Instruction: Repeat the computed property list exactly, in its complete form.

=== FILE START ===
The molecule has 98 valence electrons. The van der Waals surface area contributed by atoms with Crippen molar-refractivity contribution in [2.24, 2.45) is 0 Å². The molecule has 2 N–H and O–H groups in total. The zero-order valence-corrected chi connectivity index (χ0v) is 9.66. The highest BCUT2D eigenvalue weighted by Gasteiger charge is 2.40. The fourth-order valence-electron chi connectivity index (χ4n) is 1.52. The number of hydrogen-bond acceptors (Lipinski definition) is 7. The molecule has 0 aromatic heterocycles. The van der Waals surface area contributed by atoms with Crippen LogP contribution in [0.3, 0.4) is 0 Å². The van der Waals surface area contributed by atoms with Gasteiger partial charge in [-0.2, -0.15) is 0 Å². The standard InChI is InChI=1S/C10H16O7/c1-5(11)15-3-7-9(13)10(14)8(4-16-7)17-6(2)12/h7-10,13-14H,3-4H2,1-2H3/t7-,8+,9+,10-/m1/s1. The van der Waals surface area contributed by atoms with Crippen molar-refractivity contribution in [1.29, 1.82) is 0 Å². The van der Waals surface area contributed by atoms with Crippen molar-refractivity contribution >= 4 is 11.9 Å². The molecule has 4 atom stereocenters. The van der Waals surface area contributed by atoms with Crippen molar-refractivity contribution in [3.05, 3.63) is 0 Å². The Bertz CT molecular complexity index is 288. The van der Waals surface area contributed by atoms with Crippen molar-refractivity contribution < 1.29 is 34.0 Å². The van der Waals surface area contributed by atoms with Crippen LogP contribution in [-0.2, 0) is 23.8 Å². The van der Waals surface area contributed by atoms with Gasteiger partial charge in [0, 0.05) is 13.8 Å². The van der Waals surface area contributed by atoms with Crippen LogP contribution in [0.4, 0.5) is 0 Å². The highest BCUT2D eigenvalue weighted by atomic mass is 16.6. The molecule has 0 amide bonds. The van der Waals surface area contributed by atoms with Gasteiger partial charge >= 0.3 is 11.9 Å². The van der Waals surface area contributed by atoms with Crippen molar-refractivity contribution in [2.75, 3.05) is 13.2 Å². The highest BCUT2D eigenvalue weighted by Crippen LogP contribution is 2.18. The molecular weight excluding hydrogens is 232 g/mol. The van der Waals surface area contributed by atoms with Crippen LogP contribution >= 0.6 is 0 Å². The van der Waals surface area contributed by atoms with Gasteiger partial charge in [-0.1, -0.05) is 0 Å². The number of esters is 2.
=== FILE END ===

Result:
The molecule has 98 valence electrons. The van der Waals surface area contributed by atoms with Crippen molar-refractivity contribution in [2.24, 2.45) is 0 Å². The molecule has 2 N–H and O–H groups in total. The zero-order valence-corrected chi connectivity index (χ0v) is 9.66. The highest BCUT2D eigenvalue weighted by Gasteiger charge is 2.40. The fourth-order valence-electron chi connectivity index (χ4n) is 1.52. The number of hydrogen-bond acceptors (Lipinski definition) is 7. The molecule has 0 aromatic heterocycles. The van der Waals surface area contributed by atoms with Crippen LogP contribution in [0.3, 0.4) is 0 Å². The van der Waals surface area contributed by atoms with Gasteiger partial charge in [-0.2, -0.15) is 0 Å². The standard InChI is InChI=1S/C10H16O7/c1-5(11)15-3-7-9(13)10(14)8(4-16-7)17-6(2)12/h7-10,13-14H,3-4H2,1-2H3/t7-,8+,9+,10-/m1/s1. The van der Waals surface area contributed by atoms with Crippen molar-refractivity contribution in [1.29, 1.82) is 0 Å². The van der Waals surface area contributed by atoms with Crippen molar-refractivity contribution >= 4 is 11.9 Å². The molecule has 4 atom stereocenters. The van der Waals surface area contributed by atoms with Crippen molar-refractivity contribution in [3.05, 3.63) is 0 Å². The Bertz CT molecular complexity index is 288. The van der Waals surface area contributed by atoms with Crippen molar-refractivity contribution < 1.29 is 34.0 Å². The van der Waals surface area contributed by atoms with Crippen LogP contribution in [-0.2, 0) is 23.8 Å². The van der Waals surface area contributed by atoms with Gasteiger partial charge in [0, 0.05) is 13.8 Å². The van der Waals surface area contributed by atoms with Crippen LogP contribution in [0.4, 0.5) is 0 Å². The highest BCUT2D eigenvalue weighted by atomic mass is 16.6. The molecule has 0 amide bonds. The van der Waals surface area contributed by atoms with Gasteiger partial charge >= 0.3 is 11.9 Å². The van der Waals surface area contributed by atoms with Crippen molar-refractivity contribution in [2.75, 3.05) is 13.2 Å². The highest BCUT2D eigenvalue weighted by Crippen LogP contribution is 2.18. The molecular weight excluding hydrogens is 232 g/mol. The van der Waals surface area contributed by atoms with Crippen LogP contribution >= 0.6 is 0 Å². The van der Waals surface area contributed by atoms with Gasteiger partial charge in [-0.1, -0.05) is 0 Å². The number of esters is 2.